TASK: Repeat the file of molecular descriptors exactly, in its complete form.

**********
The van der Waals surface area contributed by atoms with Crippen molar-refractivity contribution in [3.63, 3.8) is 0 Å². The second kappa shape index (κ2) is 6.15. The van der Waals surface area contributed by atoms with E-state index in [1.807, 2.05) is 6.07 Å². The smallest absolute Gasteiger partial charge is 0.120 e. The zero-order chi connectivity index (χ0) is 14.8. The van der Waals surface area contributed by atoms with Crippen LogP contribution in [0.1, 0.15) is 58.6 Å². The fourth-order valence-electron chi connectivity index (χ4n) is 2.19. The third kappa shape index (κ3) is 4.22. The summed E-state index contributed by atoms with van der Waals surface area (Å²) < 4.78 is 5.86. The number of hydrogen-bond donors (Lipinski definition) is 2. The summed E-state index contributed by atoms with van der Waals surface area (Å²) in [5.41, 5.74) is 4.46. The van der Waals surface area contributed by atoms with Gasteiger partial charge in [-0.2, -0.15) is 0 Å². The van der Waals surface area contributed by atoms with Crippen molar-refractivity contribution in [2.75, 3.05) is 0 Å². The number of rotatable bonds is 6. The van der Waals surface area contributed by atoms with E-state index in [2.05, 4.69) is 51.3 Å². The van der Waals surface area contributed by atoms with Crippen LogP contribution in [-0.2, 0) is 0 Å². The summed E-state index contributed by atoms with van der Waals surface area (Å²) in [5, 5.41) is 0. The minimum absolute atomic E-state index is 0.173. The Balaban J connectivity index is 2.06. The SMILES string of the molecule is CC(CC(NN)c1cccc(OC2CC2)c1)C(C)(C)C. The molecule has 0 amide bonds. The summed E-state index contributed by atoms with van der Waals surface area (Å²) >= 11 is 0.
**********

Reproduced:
The van der Waals surface area contributed by atoms with Crippen molar-refractivity contribution in [3.63, 3.8) is 0 Å². The second kappa shape index (κ2) is 6.15. The van der Waals surface area contributed by atoms with E-state index in [1.807, 2.05) is 6.07 Å². The smallest absolute Gasteiger partial charge is 0.120 e. The zero-order chi connectivity index (χ0) is 14.8. The van der Waals surface area contributed by atoms with Crippen LogP contribution in [0.1, 0.15) is 58.6 Å². The fourth-order valence-electron chi connectivity index (χ4n) is 2.19. The third kappa shape index (κ3) is 4.22. The summed E-state index contributed by atoms with van der Waals surface area (Å²) < 4.78 is 5.86. The number of hydrogen-bond donors (Lipinski definition) is 2. The summed E-state index contributed by atoms with van der Waals surface area (Å²) in [5.41, 5.74) is 4.46. The van der Waals surface area contributed by atoms with Gasteiger partial charge in [-0.2, -0.15) is 0 Å². The van der Waals surface area contributed by atoms with Crippen molar-refractivity contribution in [2.75, 3.05) is 0 Å². The number of rotatable bonds is 6. The van der Waals surface area contributed by atoms with E-state index in [2.05, 4.69) is 51.3 Å². The van der Waals surface area contributed by atoms with Crippen LogP contribution in [-0.2, 0) is 0 Å². The summed E-state index contributed by atoms with van der Waals surface area (Å²) in [5, 5.41) is 0. The minimum absolute atomic E-state index is 0.173. The Balaban J connectivity index is 2.06. The SMILES string of the molecule is CC(CC(NN)c1cccc(OC2CC2)c1)C(C)(C)C. The molecule has 0 amide bonds. The summed E-state index contributed by atoms with van der Waals surface area (Å²) >= 11 is 0.